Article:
Schut Paper – Residual fiber as raw material
Back in 2014, Dutch company Schut Paper published the world’s first book printed on paper made out of tomato plant fiber from the agricultural industry. After a successful test production of 4,000kg of paper, and the interest for paper made from tomato plant fibers, the firm now produces books, boxes, menus, brochures, note pads, etc. out of bio-paper. What makes this type of paper even more special is that it can be reused seven times over.
"On a global scale, 1 in every 3 chopped trees is used as pulp, a raw material for paper. This affects the world’s biodiversity."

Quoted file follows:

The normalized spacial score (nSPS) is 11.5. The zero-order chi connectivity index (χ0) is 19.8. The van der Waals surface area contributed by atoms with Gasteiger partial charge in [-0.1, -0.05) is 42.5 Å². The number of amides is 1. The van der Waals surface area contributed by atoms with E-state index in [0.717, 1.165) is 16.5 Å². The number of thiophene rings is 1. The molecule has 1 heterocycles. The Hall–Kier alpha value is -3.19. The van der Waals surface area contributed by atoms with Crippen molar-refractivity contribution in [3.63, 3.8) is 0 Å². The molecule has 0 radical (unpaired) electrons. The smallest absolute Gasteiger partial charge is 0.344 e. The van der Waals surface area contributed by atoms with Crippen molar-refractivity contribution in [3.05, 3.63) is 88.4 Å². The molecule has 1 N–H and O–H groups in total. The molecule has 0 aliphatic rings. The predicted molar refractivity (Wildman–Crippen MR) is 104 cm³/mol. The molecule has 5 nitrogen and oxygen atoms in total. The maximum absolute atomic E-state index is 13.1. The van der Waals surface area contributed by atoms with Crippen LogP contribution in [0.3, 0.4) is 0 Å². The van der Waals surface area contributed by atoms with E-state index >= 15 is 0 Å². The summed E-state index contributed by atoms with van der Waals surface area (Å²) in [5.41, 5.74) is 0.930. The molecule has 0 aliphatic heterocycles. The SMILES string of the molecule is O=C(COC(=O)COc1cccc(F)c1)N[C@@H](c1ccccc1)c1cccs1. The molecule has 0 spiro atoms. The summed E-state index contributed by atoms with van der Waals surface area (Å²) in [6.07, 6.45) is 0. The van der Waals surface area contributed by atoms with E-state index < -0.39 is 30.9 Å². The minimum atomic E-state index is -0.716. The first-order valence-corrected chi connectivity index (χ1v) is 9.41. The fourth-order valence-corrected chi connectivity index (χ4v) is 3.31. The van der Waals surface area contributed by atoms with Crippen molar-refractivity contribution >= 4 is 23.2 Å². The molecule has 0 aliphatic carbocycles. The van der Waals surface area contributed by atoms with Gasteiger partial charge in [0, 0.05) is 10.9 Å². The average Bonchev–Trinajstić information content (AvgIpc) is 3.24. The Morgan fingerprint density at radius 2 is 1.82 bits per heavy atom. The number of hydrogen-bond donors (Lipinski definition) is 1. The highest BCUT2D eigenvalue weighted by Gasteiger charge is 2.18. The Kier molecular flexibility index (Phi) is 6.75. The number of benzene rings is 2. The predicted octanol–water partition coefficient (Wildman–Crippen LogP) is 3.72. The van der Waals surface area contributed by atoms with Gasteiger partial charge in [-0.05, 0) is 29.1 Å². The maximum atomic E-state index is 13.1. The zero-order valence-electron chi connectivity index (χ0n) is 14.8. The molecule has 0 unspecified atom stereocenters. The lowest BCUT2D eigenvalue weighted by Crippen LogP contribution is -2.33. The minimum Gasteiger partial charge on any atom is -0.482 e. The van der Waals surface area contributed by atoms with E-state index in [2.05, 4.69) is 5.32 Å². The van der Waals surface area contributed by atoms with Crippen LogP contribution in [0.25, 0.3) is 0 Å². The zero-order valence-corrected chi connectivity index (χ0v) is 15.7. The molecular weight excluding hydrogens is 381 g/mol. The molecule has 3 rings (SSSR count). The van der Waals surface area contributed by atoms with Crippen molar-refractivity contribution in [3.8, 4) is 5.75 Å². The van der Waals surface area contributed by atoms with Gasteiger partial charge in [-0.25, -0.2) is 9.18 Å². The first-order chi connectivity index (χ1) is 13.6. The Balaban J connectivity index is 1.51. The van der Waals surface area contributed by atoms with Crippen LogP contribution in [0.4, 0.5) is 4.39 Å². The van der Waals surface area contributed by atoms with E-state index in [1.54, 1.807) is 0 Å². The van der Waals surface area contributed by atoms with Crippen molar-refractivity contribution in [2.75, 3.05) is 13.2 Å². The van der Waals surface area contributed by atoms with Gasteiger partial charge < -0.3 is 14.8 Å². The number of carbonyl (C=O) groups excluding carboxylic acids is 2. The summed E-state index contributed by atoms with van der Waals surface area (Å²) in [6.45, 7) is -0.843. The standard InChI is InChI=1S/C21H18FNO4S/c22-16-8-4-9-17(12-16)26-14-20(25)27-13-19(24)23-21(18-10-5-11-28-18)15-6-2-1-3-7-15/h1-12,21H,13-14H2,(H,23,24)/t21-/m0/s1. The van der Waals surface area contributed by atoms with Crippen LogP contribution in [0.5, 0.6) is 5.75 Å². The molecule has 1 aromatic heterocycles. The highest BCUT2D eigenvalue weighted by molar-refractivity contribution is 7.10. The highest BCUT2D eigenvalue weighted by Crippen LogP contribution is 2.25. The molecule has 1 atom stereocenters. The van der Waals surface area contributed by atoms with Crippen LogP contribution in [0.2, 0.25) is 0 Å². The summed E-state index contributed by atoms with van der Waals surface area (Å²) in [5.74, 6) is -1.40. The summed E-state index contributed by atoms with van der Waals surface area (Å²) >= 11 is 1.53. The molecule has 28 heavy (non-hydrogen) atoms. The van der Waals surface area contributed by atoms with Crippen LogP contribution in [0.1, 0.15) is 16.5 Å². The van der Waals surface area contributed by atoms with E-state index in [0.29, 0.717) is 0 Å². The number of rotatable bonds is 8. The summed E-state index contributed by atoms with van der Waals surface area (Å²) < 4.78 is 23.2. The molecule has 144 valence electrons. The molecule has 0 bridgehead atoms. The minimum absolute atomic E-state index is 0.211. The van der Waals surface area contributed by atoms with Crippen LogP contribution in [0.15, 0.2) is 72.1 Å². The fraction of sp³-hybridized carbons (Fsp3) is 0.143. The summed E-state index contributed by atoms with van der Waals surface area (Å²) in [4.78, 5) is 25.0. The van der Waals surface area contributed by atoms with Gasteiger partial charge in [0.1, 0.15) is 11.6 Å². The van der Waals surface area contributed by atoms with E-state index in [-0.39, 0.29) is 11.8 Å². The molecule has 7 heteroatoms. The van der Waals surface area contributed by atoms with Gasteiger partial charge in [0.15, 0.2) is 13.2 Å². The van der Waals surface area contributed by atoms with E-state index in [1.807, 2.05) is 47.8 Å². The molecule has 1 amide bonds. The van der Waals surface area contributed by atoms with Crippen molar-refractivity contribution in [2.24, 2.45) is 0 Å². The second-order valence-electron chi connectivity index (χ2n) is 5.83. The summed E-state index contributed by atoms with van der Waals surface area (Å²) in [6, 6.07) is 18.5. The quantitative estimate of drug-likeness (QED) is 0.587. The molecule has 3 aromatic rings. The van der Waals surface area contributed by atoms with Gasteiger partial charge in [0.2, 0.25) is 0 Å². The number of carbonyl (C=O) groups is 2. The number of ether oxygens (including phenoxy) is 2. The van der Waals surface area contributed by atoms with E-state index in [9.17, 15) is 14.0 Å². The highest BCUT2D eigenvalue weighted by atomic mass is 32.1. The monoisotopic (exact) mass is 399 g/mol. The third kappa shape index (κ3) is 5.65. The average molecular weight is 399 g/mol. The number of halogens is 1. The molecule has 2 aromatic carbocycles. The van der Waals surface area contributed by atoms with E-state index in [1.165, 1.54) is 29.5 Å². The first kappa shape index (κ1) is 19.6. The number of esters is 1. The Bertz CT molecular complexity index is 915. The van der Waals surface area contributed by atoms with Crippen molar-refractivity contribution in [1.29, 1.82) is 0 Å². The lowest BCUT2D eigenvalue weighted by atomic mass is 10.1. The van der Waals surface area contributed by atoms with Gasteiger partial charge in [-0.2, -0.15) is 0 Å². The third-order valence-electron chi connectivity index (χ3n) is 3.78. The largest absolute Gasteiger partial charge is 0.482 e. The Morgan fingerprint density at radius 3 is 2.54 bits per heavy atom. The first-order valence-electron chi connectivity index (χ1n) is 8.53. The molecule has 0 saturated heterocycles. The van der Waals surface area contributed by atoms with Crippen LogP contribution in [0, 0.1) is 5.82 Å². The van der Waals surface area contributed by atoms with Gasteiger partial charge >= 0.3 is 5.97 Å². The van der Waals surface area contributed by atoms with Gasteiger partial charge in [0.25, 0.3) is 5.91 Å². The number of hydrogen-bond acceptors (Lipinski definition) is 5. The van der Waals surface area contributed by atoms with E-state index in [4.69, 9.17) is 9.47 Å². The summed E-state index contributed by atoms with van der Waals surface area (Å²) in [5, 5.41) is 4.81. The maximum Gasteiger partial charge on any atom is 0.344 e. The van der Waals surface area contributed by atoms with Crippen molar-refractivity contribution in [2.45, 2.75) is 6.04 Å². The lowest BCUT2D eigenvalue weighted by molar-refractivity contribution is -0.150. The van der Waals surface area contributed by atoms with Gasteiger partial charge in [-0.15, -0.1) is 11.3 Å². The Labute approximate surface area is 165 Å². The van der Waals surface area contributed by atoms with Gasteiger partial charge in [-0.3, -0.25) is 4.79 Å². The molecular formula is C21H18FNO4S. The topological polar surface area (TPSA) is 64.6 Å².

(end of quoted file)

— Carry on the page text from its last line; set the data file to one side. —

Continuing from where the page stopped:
The residue left from the horticulture sector – like tomato plant fibers cultivated in greenhouses in the Westland area – is available for free. By comparison, for the usual wood cellulose, paper producers pay up to €500 per ton. The paper sector has created a new supply chain which also has value to the horticulture market. After two years of development, Schut Paper launched Valorise. This is a result of collaboration with growers, knowledge centres, and universities for the circular value of fiber from agricultural residues such as tomato plants. The optimal scenario is that agricultural residue (e.g. tomato and paprika crops) is not composted, but that 100% is used as raw material for the paper sector and as an ingredient for other industries. In 2015, the Confederation of European Paper Industries (CEPI) voted Schut’s paper from tomato plant fiber one of the twenty most innovative products in the pulp and paper industry. Since the introduction of the paper, it has been successfully used for various publications and materials.